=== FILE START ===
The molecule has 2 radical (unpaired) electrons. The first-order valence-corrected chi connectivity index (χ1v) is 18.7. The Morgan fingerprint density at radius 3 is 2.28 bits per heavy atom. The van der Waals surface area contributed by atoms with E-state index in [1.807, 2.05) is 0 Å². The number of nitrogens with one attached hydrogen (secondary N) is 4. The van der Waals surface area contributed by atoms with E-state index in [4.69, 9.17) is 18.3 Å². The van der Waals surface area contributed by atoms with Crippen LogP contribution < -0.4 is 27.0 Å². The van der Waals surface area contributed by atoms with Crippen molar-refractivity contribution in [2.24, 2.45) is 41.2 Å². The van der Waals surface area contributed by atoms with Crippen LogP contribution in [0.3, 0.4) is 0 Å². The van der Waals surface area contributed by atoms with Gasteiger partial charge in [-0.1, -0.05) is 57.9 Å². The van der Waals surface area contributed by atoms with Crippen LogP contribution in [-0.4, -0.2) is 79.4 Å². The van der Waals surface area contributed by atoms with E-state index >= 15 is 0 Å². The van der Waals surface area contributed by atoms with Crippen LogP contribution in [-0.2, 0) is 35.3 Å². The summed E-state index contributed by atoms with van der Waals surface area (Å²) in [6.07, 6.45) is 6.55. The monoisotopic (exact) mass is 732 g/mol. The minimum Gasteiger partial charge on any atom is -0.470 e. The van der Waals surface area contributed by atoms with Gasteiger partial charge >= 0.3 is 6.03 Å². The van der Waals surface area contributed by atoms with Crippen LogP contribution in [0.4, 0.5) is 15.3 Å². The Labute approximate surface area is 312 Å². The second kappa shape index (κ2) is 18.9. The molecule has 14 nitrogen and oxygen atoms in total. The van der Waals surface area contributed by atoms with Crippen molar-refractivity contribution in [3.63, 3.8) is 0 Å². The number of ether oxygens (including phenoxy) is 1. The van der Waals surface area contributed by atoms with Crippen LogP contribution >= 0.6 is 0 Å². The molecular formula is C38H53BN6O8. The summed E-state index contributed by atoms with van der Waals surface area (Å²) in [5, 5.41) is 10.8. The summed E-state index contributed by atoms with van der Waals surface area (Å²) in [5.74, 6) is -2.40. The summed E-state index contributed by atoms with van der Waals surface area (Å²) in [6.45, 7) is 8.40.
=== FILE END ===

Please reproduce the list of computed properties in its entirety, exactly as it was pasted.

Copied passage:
The molecule has 2 radical (unpaired) electrons. The first-order valence-corrected chi connectivity index (χ1v) is 18.7. The Morgan fingerprint density at radius 3 is 2.28 bits per heavy atom. The van der Waals surface area contributed by atoms with E-state index in [1.807, 2.05) is 0 Å². The number of nitrogens with one attached hydrogen (secondary N) is 4. The van der Waals surface area contributed by atoms with E-state index in [4.69, 9.17) is 18.3 Å². The van der Waals surface area contributed by atoms with Crippen LogP contribution < -0.4 is 27.0 Å². The van der Waals surface area contributed by atoms with Crippen molar-refractivity contribution in [2.24, 2.45) is 41.2 Å². The van der Waals surface area contributed by atoms with Crippen LogP contribution in [0.3, 0.4) is 0 Å². The van der Waals surface area contributed by atoms with Gasteiger partial charge in [-0.1, -0.05) is 57.9 Å². The van der Waals surface area contributed by atoms with Crippen LogP contribution in [-0.4, -0.2) is 79.4 Å². The van der Waals surface area contributed by atoms with E-state index >= 15 is 0 Å². The van der Waals surface area contributed by atoms with Crippen LogP contribution in [-0.2, 0) is 35.3 Å². The summed E-state index contributed by atoms with van der Waals surface area (Å²) in [6.07, 6.45) is 6.55. The monoisotopic (exact) mass is 732 g/mol. The minimum Gasteiger partial charge on any atom is -0.470 e. The van der Waals surface area contributed by atoms with Gasteiger partial charge >= 0.3 is 6.03 Å². The van der Waals surface area contributed by atoms with Crippen LogP contribution in [0.4, 0.5) is 15.3 Å². The Labute approximate surface area is 312 Å². The second kappa shape index (κ2) is 18.9. The molecule has 14 nitrogen and oxygen atoms in total. The van der Waals surface area contributed by atoms with Crippen molar-refractivity contribution in [3.63, 3.8) is 0 Å². The number of ether oxygens (including phenoxy) is 1. The van der Waals surface area contributed by atoms with Crippen LogP contribution >= 0.6 is 0 Å². The molecular formula is C38H53BN6O8. The summed E-state index contributed by atoms with van der Waals surface area (Å²) in [5, 5.41) is 10.8. The summed E-state index contributed by atoms with van der Waals surface area (Å²) in [5.74, 6) is -2.40. The summed E-state index contributed by atoms with van der Waals surface area (Å²) in [6.45, 7) is 8.40.